Sec­onds are vi­tal when a stroke oc­curs

The Glengarry News - - Health, Beauty, Fitness, Nutrition -

Submitted by Corn­wall Com­mu­nity Hos­pi­tal “I didn’t think I was hav­ing a stroke, un­til I re­al­ized my right side went numb, and I felt weak,” ex­plains 67-year-old Phillip McMil­lan.

He was at his Ber­wick home when his body went limp and he could not feel his right side. A fam­ily mem­ber no­ticed, and called 9-1-1 for the am­bu­lance.

“When the am­bu­lance ar­rived, I was able to walk right in, and lay my­self down onto the stretcher,” Mr. McMil­lan re­calls.

On his way to the Winch­ester Dis­trict and Me­mo­rial Hos­pi­tal (WDMH) is when things got worse and it wasn’t long af­ter his ar­rival there that Mr. McMil­lan was en route again to Corn­wall Com­mu­nity Hos­pi­tal (CCH), one of three des­ig­nated Te­le­stroke sites in the Cham­plain Lo­cal Health In­te­gra­tion Network (LHIN) ter­ri­tory.

A stroke causes brain cells to die due to lack of oxy­gen, when a clot stops blood and oxy­gen from flow- ing to the brain or when the artery to the brain bursts. When a pa­tient ar­rives at CCH and is sus­pected of hav­ing a stroke like Mr. McMil­lan, the as­sess­ing Emer­gency De­part­ment physi­cian and nurse, de­ter­mine the need to page “Acute Stroke” over­head.

Rosa Awad Maglieri, Clin­i­cal Nurse Ed­u­ca­tor in the Emer­gency De­part­ment says, “Time is brain.”

This pop­u­lar stroke slo­gan em­pha­sizes that time is crit­i­cally im­por­tant when treat­ing stroke and the longer a pa­tient goes with­out in­ter­ven­tion, the more brain cells are dam­aged or die.

Pag­ing “Acute Stroke” trig­gers staff in CT to fin­ish with their cur­rent pa­tient and al­low the stroke pa­tient to jump the queue of other CT pa­tients. The paramedics bring the pa­tient to the CT de­part­ment and off­load him di­rectly onto the CT scan­ner ta­ble, in or­der to save time. This over­head page also prompts the lab­o­ra­tory staff to re­port to the emer­gency de­part­ment to re­trieve blood from the stroke pa­tient, as quickly as pos­si­ble.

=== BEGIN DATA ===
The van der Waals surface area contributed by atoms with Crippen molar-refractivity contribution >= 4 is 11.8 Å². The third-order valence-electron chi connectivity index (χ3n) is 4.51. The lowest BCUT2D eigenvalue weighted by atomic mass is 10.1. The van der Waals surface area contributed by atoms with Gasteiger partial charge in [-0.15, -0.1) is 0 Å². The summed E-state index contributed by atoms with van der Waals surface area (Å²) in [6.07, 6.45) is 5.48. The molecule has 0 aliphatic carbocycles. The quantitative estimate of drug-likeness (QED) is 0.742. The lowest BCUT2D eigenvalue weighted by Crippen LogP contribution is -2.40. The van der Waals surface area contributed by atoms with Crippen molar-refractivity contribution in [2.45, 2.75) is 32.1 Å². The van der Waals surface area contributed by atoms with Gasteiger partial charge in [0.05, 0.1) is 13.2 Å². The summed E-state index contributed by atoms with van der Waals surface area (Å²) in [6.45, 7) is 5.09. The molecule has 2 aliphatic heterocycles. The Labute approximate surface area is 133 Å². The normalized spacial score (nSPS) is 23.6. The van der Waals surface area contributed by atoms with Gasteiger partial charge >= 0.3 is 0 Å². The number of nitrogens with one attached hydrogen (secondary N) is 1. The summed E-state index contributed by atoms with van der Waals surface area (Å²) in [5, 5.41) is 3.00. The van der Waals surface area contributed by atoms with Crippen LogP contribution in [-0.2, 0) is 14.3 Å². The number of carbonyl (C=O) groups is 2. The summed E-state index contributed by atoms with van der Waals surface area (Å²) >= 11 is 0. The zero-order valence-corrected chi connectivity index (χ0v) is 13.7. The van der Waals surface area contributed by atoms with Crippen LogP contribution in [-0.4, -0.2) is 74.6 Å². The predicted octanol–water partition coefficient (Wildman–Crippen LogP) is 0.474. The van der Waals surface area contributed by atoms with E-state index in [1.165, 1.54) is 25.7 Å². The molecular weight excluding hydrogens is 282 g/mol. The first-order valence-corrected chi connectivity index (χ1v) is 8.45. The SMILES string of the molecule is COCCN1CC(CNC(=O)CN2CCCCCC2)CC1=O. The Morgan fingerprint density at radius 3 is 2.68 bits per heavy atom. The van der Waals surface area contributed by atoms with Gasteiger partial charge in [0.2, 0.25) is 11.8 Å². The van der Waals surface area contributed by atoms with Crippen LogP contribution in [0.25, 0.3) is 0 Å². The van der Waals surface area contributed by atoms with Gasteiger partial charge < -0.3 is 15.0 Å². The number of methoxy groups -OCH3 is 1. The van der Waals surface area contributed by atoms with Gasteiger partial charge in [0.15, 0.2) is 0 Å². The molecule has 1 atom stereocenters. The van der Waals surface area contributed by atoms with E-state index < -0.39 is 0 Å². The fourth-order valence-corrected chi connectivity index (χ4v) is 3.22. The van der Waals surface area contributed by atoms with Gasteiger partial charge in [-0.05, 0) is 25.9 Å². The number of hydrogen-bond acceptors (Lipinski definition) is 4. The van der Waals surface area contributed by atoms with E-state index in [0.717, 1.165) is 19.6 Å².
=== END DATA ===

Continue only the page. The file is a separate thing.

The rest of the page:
Mean­while, the On­tario Tele­health Network (OTN) is set up for a con­sul­ta­tion with a neu­rol­o­gist, a doc­tor who spe­cial­izes in strokes.

Once the pa­tient re­turns to the emer­gency de­part­ment, CT images are up­loaded to en­able view­ing from any­where in the province.

“As an emer­gency de­part­ment nurse we wit­ness the detri­men­tal phys­i­cal and cog­ni­tive ef­fects a stroke can have on a pa­tient when not treated in a timely man­ner. It brings us great sat­is­fac­tion to de­liver the ap­pro­pri­ate timely treat­ment im­pact­ing the pa­tient’s re­cov­ery and in fact, his qual­ity of life,” ob­serves Chase Hor­vath, the nurse in the emer­gency de­part­ment on the day Mr. McMil­lan came in.

In Mr. McMil­lan’s case, both the emer­gency de­part­ment physi­cian and the neu­rol­o­gist via OTN saw the clot in the CT images and dis­cussed his el­i­gi­bil­ity for the “clot bust­ing” med­i­ca­tion, as well as en­dovas­cu­lar ther­apy, the pro­ce­dure to re­move the clot. The physi­cian con­sulted with a neu­ro­sur­geon at the Ot­tawa Hos­pi­tal at the Civic Cam­pus and af­ter re­ceiv­ing the clot-dis­solv­ing med­i­ca­tion, Mr. McMil­lan was trans­ferred out for the emer­gency pro­ce­dure. The best time­frame for the clot re­moval pro­ce­dure to oc­cur is within six hours from the on­set of stroke symp­toms.

“I don’t re­mem­ber any­thing un­til I woke up in Ot­tawa, af­ter all the pro­ce­dures were over,” says Mr. McMil­lan.

He was trans­ferred back to Corn­wall and dis­charged home a week later, with no phys­i­cal or cog­ni­tive prob­lems. Mr. McMil­lan has also been able to re­turn to work.

“We’ve come such a long way in the treat­ment of stroke, and cases like th­ese are great to hear about,” says Heather Arthur, VP of Pa­tient Ser­vices and Chief Nurs­ing Of­fi­cer.

Re­mem­ber the acro­nym FAST: Fa­cial droop­ing, arm weak­ness, speech dif­fi­cul­ties and time.

RE­COV­ERY: Phillip McMil­lan and his wife Sherry

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